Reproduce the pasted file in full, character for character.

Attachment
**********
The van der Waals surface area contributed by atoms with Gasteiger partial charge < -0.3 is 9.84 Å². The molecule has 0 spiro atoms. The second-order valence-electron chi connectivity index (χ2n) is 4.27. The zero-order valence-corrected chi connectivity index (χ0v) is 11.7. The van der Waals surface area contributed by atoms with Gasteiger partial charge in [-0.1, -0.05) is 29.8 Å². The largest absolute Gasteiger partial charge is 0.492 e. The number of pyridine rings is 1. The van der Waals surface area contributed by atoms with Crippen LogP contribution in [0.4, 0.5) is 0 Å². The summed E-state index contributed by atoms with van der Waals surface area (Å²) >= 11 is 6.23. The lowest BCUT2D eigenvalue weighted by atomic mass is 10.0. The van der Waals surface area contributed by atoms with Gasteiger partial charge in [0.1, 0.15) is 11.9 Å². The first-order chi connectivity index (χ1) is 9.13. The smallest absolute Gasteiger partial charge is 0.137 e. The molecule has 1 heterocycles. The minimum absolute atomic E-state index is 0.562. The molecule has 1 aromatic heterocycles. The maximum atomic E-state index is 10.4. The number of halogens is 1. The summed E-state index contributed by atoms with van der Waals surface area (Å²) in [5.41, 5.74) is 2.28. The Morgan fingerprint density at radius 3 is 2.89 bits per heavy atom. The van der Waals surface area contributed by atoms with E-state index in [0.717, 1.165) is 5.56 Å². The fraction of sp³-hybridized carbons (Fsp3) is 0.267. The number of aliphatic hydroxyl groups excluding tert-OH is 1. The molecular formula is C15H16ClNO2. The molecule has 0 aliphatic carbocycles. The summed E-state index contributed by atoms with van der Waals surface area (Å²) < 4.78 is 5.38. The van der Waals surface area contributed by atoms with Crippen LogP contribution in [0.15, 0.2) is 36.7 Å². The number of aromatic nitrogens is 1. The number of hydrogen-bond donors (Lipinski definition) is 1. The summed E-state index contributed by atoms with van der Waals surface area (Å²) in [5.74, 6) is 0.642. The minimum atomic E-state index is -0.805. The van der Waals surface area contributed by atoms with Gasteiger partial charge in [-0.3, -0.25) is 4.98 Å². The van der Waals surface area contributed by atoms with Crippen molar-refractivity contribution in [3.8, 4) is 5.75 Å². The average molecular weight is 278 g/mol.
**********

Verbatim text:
The van der Waals surface area contributed by atoms with Gasteiger partial charge < -0.3 is 9.84 Å². The molecule has 0 spiro atoms. The second-order valence-electron chi connectivity index (χ2n) is 4.27. The zero-order valence-corrected chi connectivity index (χ0v) is 11.7. The van der Waals surface area contributed by atoms with Gasteiger partial charge in [-0.1, -0.05) is 29.8 Å². The largest absolute Gasteiger partial charge is 0.492 e. The number of pyridine rings is 1. The van der Waals surface area contributed by atoms with Crippen LogP contribution in [0.4, 0.5) is 0 Å². The summed E-state index contributed by atoms with van der Waals surface area (Å²) >= 11 is 6.23. The lowest BCUT2D eigenvalue weighted by atomic mass is 10.0. The van der Waals surface area contributed by atoms with Gasteiger partial charge in [0.1, 0.15) is 11.9 Å². The first-order chi connectivity index (χ1) is 9.13. The smallest absolute Gasteiger partial charge is 0.137 e. The molecule has 1 heterocycles. The minimum absolute atomic E-state index is 0.562. The molecule has 1 aromatic heterocycles. The maximum atomic E-state index is 10.4. The number of halogens is 1. The summed E-state index contributed by atoms with van der Waals surface area (Å²) in [5.41, 5.74) is 2.28. The Morgan fingerprint density at radius 3 is 2.89 bits per heavy atom. The van der Waals surface area contributed by atoms with E-state index in [0.717, 1.165) is 5.56 Å². The fraction of sp³-hybridized carbons (Fsp3) is 0.267. The number of aliphatic hydroxyl groups excluding tert-OH is 1. The molecular formula is C15H16ClNO2. The molecule has 0 aliphatic carbocycles. The summed E-state index contributed by atoms with van der Waals surface area (Å²) < 4.78 is 5.38. The van der Waals surface area contributed by atoms with Crippen LogP contribution in [0.15, 0.2) is 36.7 Å². The number of aromatic nitrogens is 1. The number of hydrogen-bond donors (Lipinski definition) is 1. The summed E-state index contributed by atoms with van der Waals surface area (Å²) in [5.74, 6) is 0.642. The minimum atomic E-state index is -0.805. The van der Waals surface area contributed by atoms with Gasteiger partial charge in [-0.3, -0.25) is 4.98 Å². The van der Waals surface area contributed by atoms with Crippen molar-refractivity contribution in [3.8, 4) is 5.75 Å². The average molecular weight is 278 g/mol.